Who could fail to fall for the stories of Peter Rabbit and Friends? I loved these books as much for the beautiful illustrations as for the stories themselves (I also wanted to be a famous artist when I grew up. Indeed, I still want to be a famous artist….when I grow up). My parents bought me and my sister the whole set of books, and I absolutely loved them. Unfortunately, some of them fell foul to typical sibling spats; and they are sadly in less than pristine condition now. A couple of weekends back, while in Bowness-on-Windermere; I came across a very similar set of books in the Beatrix Potter shop and my eyes watered at how much they cost. Possibly the most guilty I’ve felt in a long while….sorry Mam and Dad.

Though of course I had a soft spot for Peter Rabbit; my favourite book was The Tale of Tom Kitten – at heart; I am nothing more than a crazy cat lady 🙂

The Lion, The Witch and The Wardrobe by C.S. Lewis

“She did not shut it properly, because she knew that it is very silly to shut oneself into a wardrobe, even if it is not a magic one.”

The first of the Chronicles of Narnia books I read; and by far my favourite. I was desperate for a big old house in the country, with a magic wardrobe that would take me to a land where fauns gave you tea and cake; and talking lions were nothing out of the ordinary. I think at one point I wanted Aslan as a pet…. not entirely advisable! When I first read this book; I didn’t know that it was part of a series of 7. I didn’t read them all (though we did have all of them in the house) – I read Prince Caspian and The Voyage of the Dawn Treader; before deciding that it was time to move on to other things. Maybe the rest of the chronicles should make their way back onto my reading list….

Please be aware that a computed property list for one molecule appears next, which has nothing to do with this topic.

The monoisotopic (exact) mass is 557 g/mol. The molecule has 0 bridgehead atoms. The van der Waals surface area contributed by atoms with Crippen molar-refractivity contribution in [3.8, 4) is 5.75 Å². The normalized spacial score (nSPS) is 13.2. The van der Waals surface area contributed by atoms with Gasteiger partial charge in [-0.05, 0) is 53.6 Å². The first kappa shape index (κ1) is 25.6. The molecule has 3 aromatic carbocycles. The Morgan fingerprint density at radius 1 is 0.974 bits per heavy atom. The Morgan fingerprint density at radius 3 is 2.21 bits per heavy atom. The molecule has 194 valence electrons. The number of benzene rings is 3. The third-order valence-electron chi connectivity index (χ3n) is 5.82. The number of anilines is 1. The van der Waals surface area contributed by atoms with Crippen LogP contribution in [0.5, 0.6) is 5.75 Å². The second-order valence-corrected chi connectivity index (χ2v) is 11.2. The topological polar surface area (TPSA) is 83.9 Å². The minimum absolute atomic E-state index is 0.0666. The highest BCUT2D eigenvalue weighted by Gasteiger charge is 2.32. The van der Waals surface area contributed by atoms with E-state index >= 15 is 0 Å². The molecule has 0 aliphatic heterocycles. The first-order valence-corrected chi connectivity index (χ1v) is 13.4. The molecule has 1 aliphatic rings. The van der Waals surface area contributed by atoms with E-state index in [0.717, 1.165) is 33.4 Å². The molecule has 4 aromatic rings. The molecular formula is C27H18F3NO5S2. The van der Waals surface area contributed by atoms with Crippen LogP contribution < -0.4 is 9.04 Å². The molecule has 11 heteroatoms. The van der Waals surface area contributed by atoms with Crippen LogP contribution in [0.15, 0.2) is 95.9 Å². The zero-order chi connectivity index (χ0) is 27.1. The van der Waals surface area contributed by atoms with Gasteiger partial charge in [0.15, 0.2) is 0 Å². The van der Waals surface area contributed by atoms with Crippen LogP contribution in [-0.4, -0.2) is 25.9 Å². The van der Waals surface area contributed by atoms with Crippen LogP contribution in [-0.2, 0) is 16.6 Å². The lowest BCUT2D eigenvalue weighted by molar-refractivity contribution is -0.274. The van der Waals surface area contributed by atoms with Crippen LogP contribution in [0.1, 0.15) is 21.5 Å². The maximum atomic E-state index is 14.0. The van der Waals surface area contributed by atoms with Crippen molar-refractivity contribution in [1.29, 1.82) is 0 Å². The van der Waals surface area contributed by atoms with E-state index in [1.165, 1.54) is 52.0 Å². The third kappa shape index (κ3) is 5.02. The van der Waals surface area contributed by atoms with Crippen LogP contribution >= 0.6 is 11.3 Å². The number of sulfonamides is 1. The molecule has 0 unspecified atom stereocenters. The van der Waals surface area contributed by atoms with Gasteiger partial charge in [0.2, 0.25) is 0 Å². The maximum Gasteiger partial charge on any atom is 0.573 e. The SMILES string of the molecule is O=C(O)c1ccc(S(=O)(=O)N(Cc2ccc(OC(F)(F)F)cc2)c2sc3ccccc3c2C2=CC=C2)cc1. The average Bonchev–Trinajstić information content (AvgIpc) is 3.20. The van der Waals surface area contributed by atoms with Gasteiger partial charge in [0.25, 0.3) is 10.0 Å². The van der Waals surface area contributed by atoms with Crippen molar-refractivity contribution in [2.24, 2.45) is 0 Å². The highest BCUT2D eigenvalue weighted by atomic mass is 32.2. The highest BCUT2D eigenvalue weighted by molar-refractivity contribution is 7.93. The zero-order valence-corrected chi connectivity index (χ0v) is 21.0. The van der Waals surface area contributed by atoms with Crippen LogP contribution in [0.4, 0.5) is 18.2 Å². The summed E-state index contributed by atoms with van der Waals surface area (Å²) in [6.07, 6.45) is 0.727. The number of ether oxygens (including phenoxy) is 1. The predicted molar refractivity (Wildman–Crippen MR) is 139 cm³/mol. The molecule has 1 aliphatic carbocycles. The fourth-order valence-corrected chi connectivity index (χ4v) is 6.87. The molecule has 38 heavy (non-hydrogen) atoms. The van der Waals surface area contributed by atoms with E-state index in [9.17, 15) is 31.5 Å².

The Famous Five by Enid Blyton 

Famous-five-13-1954

“It wasn’t a bit of good fighting grown ups. They could do exactly as they liked.” 

When I was little, about 6 or 7; I used to get £1 pocket money a week. This, without fail; went on a book from a local bookshop (amazing that you could buy new books for £1 once upon a time!). I bought the entire series of the ‘Famous Five’ books and was entirely addicted to the stories. I was so obsessed, in fact; that one summer I had to get my hair re-styled because I had tried to cut it short to be like George… ah, to be young and naive again!

Looking at these books again now; they were published a good 30 or so years before I was even born, so no wonder I found the language a little strange. But, they were very easy to read and I loved all the adventures. Not sure I could read them again…. I think I will keep them preserved in my memory, as they are; without the judgement of passing years to taint them.

The Harry Potter Series by J.K. Rowling

Harry_Potter_and_the_Philosopher's_Stone_Book_Cover

“There are some things you can’t share without liking each other; and knocking out a twelve foot mountain troll is one of them.”

Last, but certainly not least; are the wonderful books of the Harry Potter series. Technically; these are straying into my teenage years – although I was 10 when the Philosopher’s Stone was released; I didn’t pick up my first HP book until I was 12 or 13. My parents bought them for my sister; and I remember stating, very clearly and with absolute certainty; that those books were for kids. Oh, young Stephanie of 2001; how wrong thou art. I opened the first book out of curiosity, was hooked by the end of page 2; and devoured the whole series with the greedy glee of someone who has stumbled upon something wonderful. They accompanied me through secondary school; through Sixth Form; and into university; where I cried over Dumbledore’s demise in the Half Blood Prince and veritably sobbed at Snape’s fate in the Deathly Hallows. Those books were with me at some of the most important points of my life; and I am so glad that I didn’t continue to turn my nose up at them. J.K. Rowling is an absolute wizard of words; and I have no doubt that I will continue to love the Harry Potter series for many more years to come.

These are but a snippet of what my bookcase looked like in the early years…. who had a similar list? Which books take you back?